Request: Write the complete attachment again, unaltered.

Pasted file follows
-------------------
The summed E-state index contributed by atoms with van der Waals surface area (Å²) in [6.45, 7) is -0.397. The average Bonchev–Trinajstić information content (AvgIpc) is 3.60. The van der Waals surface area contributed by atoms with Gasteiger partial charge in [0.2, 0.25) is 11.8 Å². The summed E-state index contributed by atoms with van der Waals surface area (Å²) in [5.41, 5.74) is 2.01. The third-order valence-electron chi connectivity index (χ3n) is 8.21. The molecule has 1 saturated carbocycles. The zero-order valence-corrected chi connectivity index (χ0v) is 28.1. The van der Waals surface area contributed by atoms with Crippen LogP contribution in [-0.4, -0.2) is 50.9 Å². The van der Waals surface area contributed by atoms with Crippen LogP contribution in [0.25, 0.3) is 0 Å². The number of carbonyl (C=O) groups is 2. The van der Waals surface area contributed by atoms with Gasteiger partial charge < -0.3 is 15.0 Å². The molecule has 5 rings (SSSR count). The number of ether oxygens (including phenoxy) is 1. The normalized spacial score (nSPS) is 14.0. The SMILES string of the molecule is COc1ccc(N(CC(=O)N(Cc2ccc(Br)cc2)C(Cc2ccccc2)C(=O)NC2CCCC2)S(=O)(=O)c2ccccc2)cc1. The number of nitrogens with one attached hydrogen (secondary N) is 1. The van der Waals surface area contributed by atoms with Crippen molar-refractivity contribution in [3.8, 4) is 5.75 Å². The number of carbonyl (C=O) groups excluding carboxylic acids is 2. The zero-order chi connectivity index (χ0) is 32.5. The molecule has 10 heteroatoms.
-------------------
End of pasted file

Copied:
The summed E-state index contributed by atoms with van der Waals surface area (Å²) in [6.45, 7) is -0.397. The average Bonchev–Trinajstić information content (AvgIpc) is 3.60. The van der Waals surface area contributed by atoms with Gasteiger partial charge in [0.2, 0.25) is 11.8 Å². The summed E-state index contributed by atoms with van der Waals surface area (Å²) in [5.41, 5.74) is 2.01. The third-order valence-electron chi connectivity index (χ3n) is 8.21. The molecule has 1 saturated carbocycles. The zero-order valence-corrected chi connectivity index (χ0v) is 28.1. The van der Waals surface area contributed by atoms with Crippen LogP contribution in [-0.4, -0.2) is 50.9 Å². The van der Waals surface area contributed by atoms with Crippen LogP contribution in [0.25, 0.3) is 0 Å². The number of carbonyl (C=O) groups is 2. The van der Waals surface area contributed by atoms with Gasteiger partial charge < -0.3 is 15.0 Å². The molecule has 5 rings (SSSR count). The number of ether oxygens (including phenoxy) is 1. The normalized spacial score (nSPS) is 14.0. The SMILES string of the molecule is COc1ccc(N(CC(=O)N(Cc2ccc(Br)cc2)C(Cc2ccccc2)C(=O)NC2CCCC2)S(=O)(=O)c2ccccc2)cc1. The number of nitrogens with one attached hydrogen (secondary N) is 1. The van der Waals surface area contributed by atoms with Crippen molar-refractivity contribution in [3.8, 4) is 5.75 Å². The number of carbonyl (C=O) groups excluding carboxylic acids is 2. The zero-order chi connectivity index (χ0) is 32.5. The molecule has 10 heteroatoms.